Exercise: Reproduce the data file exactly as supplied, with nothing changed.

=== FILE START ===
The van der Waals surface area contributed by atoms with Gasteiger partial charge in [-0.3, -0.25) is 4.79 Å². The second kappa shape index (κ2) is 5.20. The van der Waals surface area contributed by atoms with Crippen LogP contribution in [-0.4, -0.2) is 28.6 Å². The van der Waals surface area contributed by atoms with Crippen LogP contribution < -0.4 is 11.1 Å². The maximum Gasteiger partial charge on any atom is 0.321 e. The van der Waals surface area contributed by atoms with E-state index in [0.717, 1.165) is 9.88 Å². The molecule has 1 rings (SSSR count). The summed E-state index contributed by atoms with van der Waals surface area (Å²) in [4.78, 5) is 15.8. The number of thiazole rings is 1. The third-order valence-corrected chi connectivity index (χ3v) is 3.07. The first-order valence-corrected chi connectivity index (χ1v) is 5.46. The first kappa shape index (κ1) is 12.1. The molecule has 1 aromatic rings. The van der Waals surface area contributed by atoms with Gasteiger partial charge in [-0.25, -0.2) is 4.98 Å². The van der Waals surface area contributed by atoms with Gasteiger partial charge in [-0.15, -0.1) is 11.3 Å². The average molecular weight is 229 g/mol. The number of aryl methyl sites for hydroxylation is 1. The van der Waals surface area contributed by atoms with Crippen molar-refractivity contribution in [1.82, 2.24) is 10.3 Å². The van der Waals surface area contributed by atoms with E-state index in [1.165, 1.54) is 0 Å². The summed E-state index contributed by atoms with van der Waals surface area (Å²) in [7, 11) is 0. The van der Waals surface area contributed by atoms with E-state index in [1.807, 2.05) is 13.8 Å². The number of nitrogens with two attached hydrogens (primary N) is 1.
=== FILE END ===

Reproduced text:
The van der Waals surface area contributed by atoms with Gasteiger partial charge in [-0.3, -0.25) is 4.79 Å². The second kappa shape index (κ2) is 5.20. The van der Waals surface area contributed by atoms with Crippen LogP contribution in [-0.4, -0.2) is 28.6 Å². The van der Waals surface area contributed by atoms with Crippen LogP contribution < -0.4 is 11.1 Å². The maximum Gasteiger partial charge on any atom is 0.321 e. The van der Waals surface area contributed by atoms with E-state index in [0.717, 1.165) is 9.88 Å². The molecule has 1 rings (SSSR count). The summed E-state index contributed by atoms with van der Waals surface area (Å²) in [4.78, 5) is 15.8. The number of thiazole rings is 1. The third-order valence-corrected chi connectivity index (χ3v) is 3.07. The first-order valence-corrected chi connectivity index (χ1v) is 5.46. The first kappa shape index (κ1) is 12.1. The molecule has 1 aromatic rings. The van der Waals surface area contributed by atoms with Gasteiger partial charge in [-0.25, -0.2) is 4.98 Å². The van der Waals surface area contributed by atoms with Gasteiger partial charge in [-0.15, -0.1) is 11.3 Å². The average molecular weight is 229 g/mol. The number of aryl methyl sites for hydroxylation is 1. The van der Waals surface area contributed by atoms with Crippen molar-refractivity contribution in [1.82, 2.24) is 10.3 Å². The van der Waals surface area contributed by atoms with E-state index in [1.165, 1.54) is 0 Å². The summed E-state index contributed by atoms with van der Waals surface area (Å²) in [7, 11) is 0. The van der Waals surface area contributed by atoms with E-state index in [1.807, 2.05) is 13.8 Å². The number of nitrogens with two attached hydrogens (primary N) is 1.